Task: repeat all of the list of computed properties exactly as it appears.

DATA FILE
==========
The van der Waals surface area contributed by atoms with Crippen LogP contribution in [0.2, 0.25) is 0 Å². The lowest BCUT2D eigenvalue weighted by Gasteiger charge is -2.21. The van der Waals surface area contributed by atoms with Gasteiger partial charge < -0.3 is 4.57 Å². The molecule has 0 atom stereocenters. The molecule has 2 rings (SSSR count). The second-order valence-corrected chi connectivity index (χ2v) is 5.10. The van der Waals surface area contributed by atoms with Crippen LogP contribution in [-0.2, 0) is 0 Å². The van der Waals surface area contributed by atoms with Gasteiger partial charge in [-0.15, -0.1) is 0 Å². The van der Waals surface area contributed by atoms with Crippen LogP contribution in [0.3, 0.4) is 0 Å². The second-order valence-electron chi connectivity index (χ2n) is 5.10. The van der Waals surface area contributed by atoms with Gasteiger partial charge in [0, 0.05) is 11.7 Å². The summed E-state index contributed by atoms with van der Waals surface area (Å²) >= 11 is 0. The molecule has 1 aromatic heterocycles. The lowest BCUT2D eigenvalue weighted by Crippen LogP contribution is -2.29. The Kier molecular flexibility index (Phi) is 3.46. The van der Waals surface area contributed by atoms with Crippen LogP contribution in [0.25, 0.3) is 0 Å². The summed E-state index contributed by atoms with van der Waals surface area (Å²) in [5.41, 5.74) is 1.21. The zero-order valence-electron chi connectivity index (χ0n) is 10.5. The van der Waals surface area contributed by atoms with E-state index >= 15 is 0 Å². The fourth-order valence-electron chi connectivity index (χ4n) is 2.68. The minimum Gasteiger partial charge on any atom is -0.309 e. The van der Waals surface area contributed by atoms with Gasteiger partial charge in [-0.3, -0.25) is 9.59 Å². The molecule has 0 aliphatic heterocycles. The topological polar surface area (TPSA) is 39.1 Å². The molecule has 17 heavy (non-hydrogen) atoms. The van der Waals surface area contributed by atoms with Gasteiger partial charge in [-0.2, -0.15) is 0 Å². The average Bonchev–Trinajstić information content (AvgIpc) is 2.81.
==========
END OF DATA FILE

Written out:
The van der Waals surface area contributed by atoms with Crippen LogP contribution in [0.2, 0.25) is 0 Å². The lowest BCUT2D eigenvalue weighted by Gasteiger charge is -2.21. The van der Waals surface area contributed by atoms with Gasteiger partial charge < -0.3 is 4.57 Å². The molecule has 0 atom stereocenters. The molecule has 2 rings (SSSR count). The second-order valence-corrected chi connectivity index (χ2v) is 5.10. The van der Waals surface area contributed by atoms with Crippen LogP contribution in [-0.2, 0) is 0 Å². The van der Waals surface area contributed by atoms with Gasteiger partial charge in [-0.15, -0.1) is 0 Å². The van der Waals surface area contributed by atoms with Crippen LogP contribution in [0.3, 0.4) is 0 Å². The second-order valence-electron chi connectivity index (χ2n) is 5.10. The van der Waals surface area contributed by atoms with Gasteiger partial charge in [0, 0.05) is 11.7 Å². The summed E-state index contributed by atoms with van der Waals surface area (Å²) >= 11 is 0. The molecule has 1 aromatic heterocycles. The lowest BCUT2D eigenvalue weighted by Crippen LogP contribution is -2.29. The Kier molecular flexibility index (Phi) is 3.46. The van der Waals surface area contributed by atoms with Crippen LogP contribution in [0.25, 0.3) is 0 Å². The summed E-state index contributed by atoms with van der Waals surface area (Å²) in [5.41, 5.74) is 1.21. The zero-order valence-electron chi connectivity index (χ0n) is 10.5. The van der Waals surface area contributed by atoms with E-state index >= 15 is 0 Å². The fourth-order valence-electron chi connectivity index (χ4n) is 2.68. The minimum Gasteiger partial charge on any atom is -0.309 e. The van der Waals surface area contributed by atoms with Gasteiger partial charge in [-0.3, -0.25) is 9.59 Å². The molecule has 0 aliphatic heterocycles. The topological polar surface area (TPSA) is 39.1 Å². The molecule has 17 heavy (non-hydrogen) atoms. The van der Waals surface area contributed by atoms with Gasteiger partial charge in [-0.2, -0.15) is 0 Å². The average Bonchev–Trinajstić information content (AvgIpc) is 2.81.